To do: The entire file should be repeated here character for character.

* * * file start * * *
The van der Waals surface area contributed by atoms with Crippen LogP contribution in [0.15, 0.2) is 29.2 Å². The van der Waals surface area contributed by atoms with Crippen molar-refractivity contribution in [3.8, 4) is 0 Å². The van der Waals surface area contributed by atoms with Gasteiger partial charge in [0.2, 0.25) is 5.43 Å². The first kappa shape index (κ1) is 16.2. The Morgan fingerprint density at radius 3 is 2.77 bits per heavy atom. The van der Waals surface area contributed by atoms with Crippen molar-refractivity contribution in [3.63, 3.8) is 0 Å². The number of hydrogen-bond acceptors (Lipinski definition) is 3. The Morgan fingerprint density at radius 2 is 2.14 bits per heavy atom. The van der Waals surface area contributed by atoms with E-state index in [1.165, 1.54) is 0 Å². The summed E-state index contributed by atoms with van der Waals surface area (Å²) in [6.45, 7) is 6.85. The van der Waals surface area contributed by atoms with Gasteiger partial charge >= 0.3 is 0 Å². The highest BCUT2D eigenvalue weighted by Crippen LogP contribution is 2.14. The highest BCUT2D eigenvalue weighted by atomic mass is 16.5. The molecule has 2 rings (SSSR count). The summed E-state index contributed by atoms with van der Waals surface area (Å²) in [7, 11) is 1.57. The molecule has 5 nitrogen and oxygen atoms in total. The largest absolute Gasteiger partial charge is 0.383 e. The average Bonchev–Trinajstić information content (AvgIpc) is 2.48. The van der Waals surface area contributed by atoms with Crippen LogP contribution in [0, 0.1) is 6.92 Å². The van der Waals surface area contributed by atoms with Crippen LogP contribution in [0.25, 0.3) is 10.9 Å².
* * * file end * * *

The van der Waals surface area contributed by atoms with Crippen LogP contribution in [0.15, 0.2) is 29.2 Å². The van der Waals surface area contributed by atoms with Crippen molar-refractivity contribution in [3.8, 4) is 0 Å². The van der Waals surface area contributed by atoms with Gasteiger partial charge in [0.2, 0.25) is 5.43 Å². The first kappa shape index (κ1) is 16.2. The Morgan fingerprint density at radius 3 is 2.77 bits per heavy atom. The van der Waals surface area contributed by atoms with Crippen molar-refractivity contribution in [3.63, 3.8) is 0 Å². The number of hydrogen-bond acceptors (Lipinski definition) is 3. The Morgan fingerprint density at radius 2 is 2.14 bits per heavy atom. The van der Waals surface area contributed by atoms with E-state index in [1.165, 1.54) is 0 Å². The summed E-state index contributed by atoms with van der Waals surface area (Å²) in [6.45, 7) is 6.85. The van der Waals surface area contributed by atoms with Gasteiger partial charge >= 0.3 is 0 Å². The highest BCUT2D eigenvalue weighted by Crippen LogP contribution is 2.14. The highest BCUT2D eigenvalue weighted by atomic mass is 16.5. The molecule has 2 rings (SSSR count). The summed E-state index contributed by atoms with van der Waals surface area (Å²) in [7, 11) is 1.57. The molecule has 5 nitrogen and oxygen atoms in total. The largest absolute Gasteiger partial charge is 0.383 e. The average Bonchev–Trinajstić information content (AvgIpc) is 2.48. The van der Waals surface area contributed by atoms with Crippen LogP contribution in [0, 0.1) is 6.92 Å². The van der Waals surface area contributed by atoms with Crippen LogP contribution in [0.25, 0.3) is 10.9 Å².